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Review: Sexy and ready to kill in 'Girls Against Boys'

The movie plays out as some odd male fantasy about female revenge.

January 31, 2013|By Mark Olsen
  • Danielle Panabaker, left, Nicole LaLiberte and Andrew Howard in "Girls Against Boys."
Danielle Panabaker, left, Nicole LaLiberte and Andrew Howard in "Girls… (Anchor Bay Films )

In "Girls Against Boys" two young women go on a killing spree, seeking revenge against the men who have wronged one of them.

After Shae (Danielle Panabaker) is in quick succession dumped by her married lover and sexually assaulted by a young man she meets at a bar, she is drawn by her fellow nightclub bartender Lu (Nicole LaLiberte) into a psychotic spiral.

Lu coughs up a series of conflicting motivations of her own, until she finally admits she's doing it simply "because I can."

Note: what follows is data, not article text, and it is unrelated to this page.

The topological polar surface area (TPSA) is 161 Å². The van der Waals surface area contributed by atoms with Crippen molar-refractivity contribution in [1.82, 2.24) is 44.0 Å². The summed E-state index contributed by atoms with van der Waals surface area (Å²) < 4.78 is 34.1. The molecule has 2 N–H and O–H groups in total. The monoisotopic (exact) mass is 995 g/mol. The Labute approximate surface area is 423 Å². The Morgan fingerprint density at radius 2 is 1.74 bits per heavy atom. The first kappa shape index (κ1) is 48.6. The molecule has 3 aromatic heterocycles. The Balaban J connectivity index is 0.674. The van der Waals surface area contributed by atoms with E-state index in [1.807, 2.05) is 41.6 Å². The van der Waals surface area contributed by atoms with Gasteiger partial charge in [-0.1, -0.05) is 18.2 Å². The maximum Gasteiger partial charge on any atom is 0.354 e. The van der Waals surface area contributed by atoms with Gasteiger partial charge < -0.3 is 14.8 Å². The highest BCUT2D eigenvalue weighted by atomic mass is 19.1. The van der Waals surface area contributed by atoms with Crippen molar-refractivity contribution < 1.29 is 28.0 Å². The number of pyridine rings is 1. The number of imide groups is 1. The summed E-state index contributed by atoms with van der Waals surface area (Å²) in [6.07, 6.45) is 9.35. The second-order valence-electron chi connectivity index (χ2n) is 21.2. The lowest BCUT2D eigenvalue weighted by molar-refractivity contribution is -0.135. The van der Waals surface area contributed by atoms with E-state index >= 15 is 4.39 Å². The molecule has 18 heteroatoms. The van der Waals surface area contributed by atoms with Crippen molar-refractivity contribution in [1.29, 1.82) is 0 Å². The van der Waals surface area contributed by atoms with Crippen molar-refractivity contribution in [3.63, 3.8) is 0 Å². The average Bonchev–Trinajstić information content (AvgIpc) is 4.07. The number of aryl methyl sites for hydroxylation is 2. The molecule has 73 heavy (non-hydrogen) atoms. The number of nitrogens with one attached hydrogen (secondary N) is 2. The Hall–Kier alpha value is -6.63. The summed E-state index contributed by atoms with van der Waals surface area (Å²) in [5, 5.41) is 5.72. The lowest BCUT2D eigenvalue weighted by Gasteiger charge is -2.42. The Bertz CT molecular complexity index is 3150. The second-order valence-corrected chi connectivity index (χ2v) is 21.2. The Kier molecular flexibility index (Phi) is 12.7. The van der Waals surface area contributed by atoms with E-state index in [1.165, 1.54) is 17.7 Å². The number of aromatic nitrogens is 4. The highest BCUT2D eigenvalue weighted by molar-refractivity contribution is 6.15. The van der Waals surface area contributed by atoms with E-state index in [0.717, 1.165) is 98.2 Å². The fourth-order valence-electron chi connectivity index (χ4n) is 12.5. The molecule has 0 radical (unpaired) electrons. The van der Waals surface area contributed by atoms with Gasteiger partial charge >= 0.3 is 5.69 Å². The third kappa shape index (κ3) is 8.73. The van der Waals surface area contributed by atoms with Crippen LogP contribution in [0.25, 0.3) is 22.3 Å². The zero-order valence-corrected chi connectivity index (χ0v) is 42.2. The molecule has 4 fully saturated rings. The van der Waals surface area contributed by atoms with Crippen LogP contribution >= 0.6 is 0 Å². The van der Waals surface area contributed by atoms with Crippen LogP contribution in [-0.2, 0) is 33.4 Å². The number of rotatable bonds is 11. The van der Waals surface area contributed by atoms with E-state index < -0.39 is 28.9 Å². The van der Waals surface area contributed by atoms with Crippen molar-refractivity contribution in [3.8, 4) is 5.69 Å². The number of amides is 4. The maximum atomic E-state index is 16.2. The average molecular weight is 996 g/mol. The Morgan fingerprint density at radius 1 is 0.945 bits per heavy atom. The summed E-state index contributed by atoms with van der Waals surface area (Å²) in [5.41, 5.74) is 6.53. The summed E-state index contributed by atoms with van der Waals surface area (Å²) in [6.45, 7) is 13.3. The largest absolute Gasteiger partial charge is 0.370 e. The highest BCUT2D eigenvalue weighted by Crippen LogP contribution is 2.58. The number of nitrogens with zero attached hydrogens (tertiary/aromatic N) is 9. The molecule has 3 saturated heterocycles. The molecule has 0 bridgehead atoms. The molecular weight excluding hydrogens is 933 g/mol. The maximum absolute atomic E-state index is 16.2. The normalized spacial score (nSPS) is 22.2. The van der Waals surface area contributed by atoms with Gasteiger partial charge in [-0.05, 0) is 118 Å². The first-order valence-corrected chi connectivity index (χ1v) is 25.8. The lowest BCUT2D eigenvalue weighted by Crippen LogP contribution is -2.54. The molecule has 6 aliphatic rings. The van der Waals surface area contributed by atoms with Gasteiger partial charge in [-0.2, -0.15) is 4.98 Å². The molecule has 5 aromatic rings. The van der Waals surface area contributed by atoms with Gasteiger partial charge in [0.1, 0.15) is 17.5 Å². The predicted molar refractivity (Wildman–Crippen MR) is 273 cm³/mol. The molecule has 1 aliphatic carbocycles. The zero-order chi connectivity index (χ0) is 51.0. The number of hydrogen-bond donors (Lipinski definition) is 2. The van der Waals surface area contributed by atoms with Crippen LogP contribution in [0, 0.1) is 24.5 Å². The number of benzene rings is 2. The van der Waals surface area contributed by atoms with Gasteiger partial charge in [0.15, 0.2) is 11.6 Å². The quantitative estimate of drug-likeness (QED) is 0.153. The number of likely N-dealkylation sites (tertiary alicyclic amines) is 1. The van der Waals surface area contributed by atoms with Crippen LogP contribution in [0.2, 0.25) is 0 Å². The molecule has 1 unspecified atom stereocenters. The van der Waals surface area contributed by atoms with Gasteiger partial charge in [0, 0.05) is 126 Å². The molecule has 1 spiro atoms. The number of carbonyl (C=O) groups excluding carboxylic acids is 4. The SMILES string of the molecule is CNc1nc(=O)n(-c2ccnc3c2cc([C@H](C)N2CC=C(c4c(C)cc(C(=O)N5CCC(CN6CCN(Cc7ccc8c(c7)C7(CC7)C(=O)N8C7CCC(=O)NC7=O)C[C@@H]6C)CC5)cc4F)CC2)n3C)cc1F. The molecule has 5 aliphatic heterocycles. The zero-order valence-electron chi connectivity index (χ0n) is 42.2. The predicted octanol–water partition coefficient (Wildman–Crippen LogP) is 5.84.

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Written and directed by Austin Chick, "Girls Against Boys" is some odd male fantasy of what female revenge might be like, sexy and enigmatically charged rather than haunting or scary or even just weird.

The film wants to have it both ways, leeringly lingering over LaLiberte in a baby-doll dress and over-the-knee socks with Panabaker spending most of the film in extremely short-shorts and vertiginous high heels while also taking a scolding, what-are-you-looking-at attitude to their display.

The action plays out as a series of underwhelming set pieces — a cop is harmed with his own gun, another guy is tied to a table and has his legs sawed off and a samurai sword appears just because.

Shae is also a student, and so there are snippets of feminist lectures heard throughout to try to frame the story as some kind of half-baked media-thesis masquerading as a sexy action pic.

In "Girls Against Boys" both sides lose.

"Girls Against Boys." MPAA rating: R for violence, some sexual content/nudity and language. Running time: 1 hour, 33 minutes. At Laemmle's Noho 7, North Hollywood.


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